A Voice of Colorado Version 2018 No. 564

In the summer of 1903 Freeland O. Stanley arrived to the Estes Valley with a burden: He had tuberculosis, and had come to the higher elevation in an attempt to recover. Before the season was over he was improved. He and his wife, Flora, decided to return and purchased 8.4 acres where they built a summer home in an area called “Rockside”, which was located north of the future village of Estes Park, CO. The choice in the setting was almost without equal: A sloping hillside that faced Longs Peak and the Front Range.

The “cottage” that was constructed was 5,240 square feet, and would be the summer residence of Mr. and Mrs. Stanley for the next thirty-six years.

The house reflected Mr. Stanley’s interest in architecture: It features a high foundation, imposing entrance, Doric columns, and a Georgian Colonial Revival style as The Stanley Hotel, built five years.

In time Mr. Stanley also built a two-story carriage house that included a garage and a workshop. The garage was noteworthy because it featured a built-in turntable that saved Mr. Stanley the effort of having to back out of the garage.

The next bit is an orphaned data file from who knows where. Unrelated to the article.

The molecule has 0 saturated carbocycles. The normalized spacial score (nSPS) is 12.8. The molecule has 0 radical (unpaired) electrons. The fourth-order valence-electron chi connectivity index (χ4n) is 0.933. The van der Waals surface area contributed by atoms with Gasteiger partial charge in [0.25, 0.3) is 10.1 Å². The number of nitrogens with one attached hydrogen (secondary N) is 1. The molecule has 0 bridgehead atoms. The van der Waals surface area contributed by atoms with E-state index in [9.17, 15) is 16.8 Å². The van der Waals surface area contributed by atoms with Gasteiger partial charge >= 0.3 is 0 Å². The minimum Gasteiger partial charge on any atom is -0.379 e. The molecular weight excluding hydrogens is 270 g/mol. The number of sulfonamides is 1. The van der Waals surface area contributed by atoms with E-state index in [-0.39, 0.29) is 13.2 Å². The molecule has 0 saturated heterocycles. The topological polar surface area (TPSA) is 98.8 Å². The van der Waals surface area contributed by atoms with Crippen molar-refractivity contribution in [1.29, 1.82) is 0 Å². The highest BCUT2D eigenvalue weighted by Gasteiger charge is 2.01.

The lower level of the carriage house provided an area for the billiard table – the only form of recreation that Mr. Stanley pursued.

Behind the house, off the rear porch, there was a path that navigated boulders to a level outcropping when Mr. Stanley meditated or played his violin.

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A Voice of Colorado Version 2018 No. 562

In the summer of 1903 Freeland O. Stanley arrived to the Estes Valley with a burden: He had tuberculosis, and had come to the higher elevation in an attempt to recover. Before the season was over he was improved. He and his wife, Flora, decided to return and purchased 8.4 acres where they built a summer home in an area called “Rockside”, which was located north of the future village of Estes Park, CO. The choice in the setting was almost without equal: A sloping hillside that faced Longs Peak and the Front Range.